For competition abuses related to its shopping business, Google has been hit with a record 2.4 billion euro ($2.7 billion) fine.
On the basis that Google manipulated its market dominance to the disadvantage of smaller competitors and European consumers, the technology giant should face its largest-ever charge for a monopoly abuse case, EU antitrust regulators ruled on Tuesday.
In order to give priority to its European comparison shopping service – initially ‘Froogle’ and later ‘Google Shopping’ – ahead of other rival shopping businesses, Google had been altering its search engine results since 2008, The European Commission found.
More clicks and revenue was generated as Google was able to significantly increase the amount of traffic to the previously ailing service by ranking Google Shopping service ahead of other competitors. Meanwhile, other companies saw traffic levels drop as they were bumped down the list.
Google had breached EU rules put in place to protect markets and shoppers, the European Commission ruled even though businesses have the right to build on their popularity.
“What Google has done is illegal under EU antitrust rules,” Margrethe Vestager, the European Union’s Competition Commissioner told a press conference.
“It has denied other companies the chance to compete on their merits and to innovate, and most importantly it has denied European consumers the benefits of competition, genuine choice, and innovation.”
Following a number of complaints from rivals in both the U.S. and Europe, regulators were initially alerted to the possible malpractices.
Regulators discovered that Google “systematically gave prominent placement only to its own product” and also “demoted other rival services” during a seven-year investigation after the allegations were received.
The fine reflects the “serious and sustained” nature of Google’s violation of EU antitrust rules, Vestager outlined.
Such fines for antitrust abuses are capped at up to 10 percent of the company’s global turnover, EU regulatory guidelines stipulate. Based on parent company Alphabet’s 2016 turnover, Google’s fine could have been as much as $9 billion by that measure.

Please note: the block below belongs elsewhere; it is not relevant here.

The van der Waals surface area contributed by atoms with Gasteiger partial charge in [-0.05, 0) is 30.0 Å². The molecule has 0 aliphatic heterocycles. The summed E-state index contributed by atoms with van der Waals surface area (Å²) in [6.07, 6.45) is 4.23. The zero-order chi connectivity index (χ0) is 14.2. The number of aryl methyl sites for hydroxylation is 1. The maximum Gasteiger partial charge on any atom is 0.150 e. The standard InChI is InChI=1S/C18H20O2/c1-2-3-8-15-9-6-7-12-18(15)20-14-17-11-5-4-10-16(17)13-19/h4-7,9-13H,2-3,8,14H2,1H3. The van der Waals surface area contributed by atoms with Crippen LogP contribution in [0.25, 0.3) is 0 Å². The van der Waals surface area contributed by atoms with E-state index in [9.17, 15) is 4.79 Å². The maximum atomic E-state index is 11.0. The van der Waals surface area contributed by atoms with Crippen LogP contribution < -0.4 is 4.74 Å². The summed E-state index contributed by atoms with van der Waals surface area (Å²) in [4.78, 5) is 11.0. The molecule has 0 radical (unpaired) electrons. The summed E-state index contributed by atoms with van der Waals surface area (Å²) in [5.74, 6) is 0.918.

Indicating its intention to make an example of the company, it is well above those previously doled out by the regulator, even though it fell short of this mark.
In order to make the necessary changes to create equal opportunity for all competitors or it could face further fines, it has also been given 90 days.
Google said it will consider appealing to the European Court of Justice to overturn the fine and that it “respectfully disagrees” with the allegations.
According to legal associate Oliver Fairhurst of law firm Lewis Silkin, such an appeal could well drag into 2020.
“Google shows shopping ads, connecting our users with thousands of advertisers, large and small, in ways that are useful for both,” Kent Walker, Google’s senior vice president and general counsel wrote in a blog post shortly after the announcement.
“We believe the European Commission’s online shopping decision underestimates the value of those kinds of fast and easy connections.”
it is currently under two further investigations by the European Commission meaning that Google’s battle with the regulators is unlikely to end soon, even though it is not yet clear what success Google will have appealing the case.
(Adapted from CNBC)